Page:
The first English translation of the Bible based on the original tongues was William Tyndale’s (1525, 1536). Tyndale’s was also the first English Bible since Wycliffe’s, written almost 150 years earlier. Tyndale was a master of English and was perhaps the best ancient Greek scholar in England at the time. The story of Tyndale’s legacy is incredible, stunning really. But that will have to wait for another time.
Tyndale started a movement that accelerated during the sixteenth century. Translation after translation appeared, and virtually all of them were based, to one degree or another, on Tyndale’s work.
Myles Coverdale, Tyndale’s assistant, published a complete Bible (Tyndale’s didn’t have the whole Old Testament) in 1535. But it was based on Tyndale’s work everywhere it could be. And it became the first complete Bible in English since Wycliffe’s.
Just two years after Coverdale’s Bible was published, Matthew’s Bible appeared (1537). It was the work of John Rogers, whose pen name was Thomas Matthew. This combined Coverdale’s Old Testament with Tyndale’s New Testament, and added 2000 notes.
And just two years after Matthew’s Bible was published, the Great Bible came off the presses (1539). The king of England had decreed that the largest Bible belonged in each church. The Great Bible filled the need. And it too was based on Tyndale.
Nearly two decades went by before another significant translation would be done. And this time it was one of the smallest Bibles to appear: the Geneva Bible (NT, 1557; whole Bible, 1560). Protestant scholars from England fled to Geneva during Bloody Mary’s reign and there they produced an exquisite translation—the first translation ever to be produced by a committee, in fact. It was small because they were shipping it back to England and wanted to make it affordable for the masses. Again, it was largely Tyndale’s work.
But clerics in England didn’t care much for the Geneva Bible, so they produced their own, the Bishop’s Bible of 1568. This translation was inferior to the Geneva Bible in virtually every sense, but became the official basis for the King James Bible.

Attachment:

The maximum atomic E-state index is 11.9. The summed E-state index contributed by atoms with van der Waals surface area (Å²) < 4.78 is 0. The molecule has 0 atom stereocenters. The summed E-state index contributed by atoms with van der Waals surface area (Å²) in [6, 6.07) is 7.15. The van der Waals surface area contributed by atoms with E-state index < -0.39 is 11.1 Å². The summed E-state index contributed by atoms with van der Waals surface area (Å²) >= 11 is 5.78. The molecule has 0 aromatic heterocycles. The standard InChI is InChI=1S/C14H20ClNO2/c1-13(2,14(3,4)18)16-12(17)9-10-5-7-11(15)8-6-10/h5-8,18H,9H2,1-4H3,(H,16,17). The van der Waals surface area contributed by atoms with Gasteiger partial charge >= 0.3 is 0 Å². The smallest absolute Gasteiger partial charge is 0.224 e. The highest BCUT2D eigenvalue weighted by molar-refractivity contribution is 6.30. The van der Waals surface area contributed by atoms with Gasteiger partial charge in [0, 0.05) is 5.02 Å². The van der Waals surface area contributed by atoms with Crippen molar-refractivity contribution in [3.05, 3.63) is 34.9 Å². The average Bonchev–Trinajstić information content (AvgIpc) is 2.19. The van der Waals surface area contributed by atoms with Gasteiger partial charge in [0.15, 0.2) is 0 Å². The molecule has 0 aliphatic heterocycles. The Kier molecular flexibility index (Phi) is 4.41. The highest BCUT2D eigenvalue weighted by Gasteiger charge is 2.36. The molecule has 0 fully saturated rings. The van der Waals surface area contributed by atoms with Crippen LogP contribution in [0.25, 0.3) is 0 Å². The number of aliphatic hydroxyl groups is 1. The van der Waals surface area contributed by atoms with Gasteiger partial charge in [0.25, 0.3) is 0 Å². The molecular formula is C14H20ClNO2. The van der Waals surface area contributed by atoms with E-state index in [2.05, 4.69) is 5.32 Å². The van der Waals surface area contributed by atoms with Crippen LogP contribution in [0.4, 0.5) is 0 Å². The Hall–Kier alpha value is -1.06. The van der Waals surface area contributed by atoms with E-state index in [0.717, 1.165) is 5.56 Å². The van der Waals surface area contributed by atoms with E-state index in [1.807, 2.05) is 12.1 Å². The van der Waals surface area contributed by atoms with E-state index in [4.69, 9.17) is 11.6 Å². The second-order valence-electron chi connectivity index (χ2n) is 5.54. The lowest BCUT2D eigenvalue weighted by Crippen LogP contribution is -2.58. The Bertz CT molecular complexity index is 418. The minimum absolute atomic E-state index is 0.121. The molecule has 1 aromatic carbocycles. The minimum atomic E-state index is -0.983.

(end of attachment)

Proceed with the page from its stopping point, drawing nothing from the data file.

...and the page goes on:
Then, Elizabeth, a Protestant, became queen, and this time Roman Catholic scholars fled England. They went to France and there published the Douay-Rheims Bible (1582 for NT; 1609-10 for whole Bible). It was based on the Latin Vulgate.
Admittedly, the situation had become intolerable. The Protestant church had its Bishop’s Bible in the pulpit, but laypeople were reading the Geneva at home. And Catholics were reading the Douay-Rheims.
When James became king of England, he met with church leaders in 1604 and there they drew up plans for a new translation. Seven years later, the Authorized Version (or King James Bible) was published. Although the king had ordered that it be based on the Bishop’s Bible, the translators repeatedly went back to the Geneva for inspiration and wording. The KJV was in reality the fifth revision of Tyndale. When it originally appeared it contained more than 8000 marginal comments, giving alternate translations or noting variants in the manuscripts. These have unfortunately disappeared in modern printings of the KJV, giving the false sense that these translators had no doubts about anything they were translating. Fifty years after the KJV was published, the Geneva Bible was still more popular. And even though the king had disdained the Geneva, considering it the worst Bible ever, the translators based their work largely on it.
Today, there are “King James Only” advocates who believe that with the publication of this translation all of biblical scholarship came to an end. But even the translators themselves declared that Bible translation was an ongoing process. In the preface to the original Authorized Version they said:
To those who complain that [the translators] have introduced so many changes in relation to the older English version, they answer by expressing surprise that revision and correction should be imputed as faults. The whole history of Bible translation in any language is a history of repeated revision and correction.
It was true in their day, and it’s true in ours. The work of translating the Bible is constant revision and correction. There are countless translations of the Bible in English today, yet remarkably they affirm the basic tenets of the Christian faith. Each English-speaking Christian should own at least two or three translations, and the KJV should be one of them. It may not be the most accurate any more, but it is still the most elegant. And it has a deservedly high place in the history of English literature.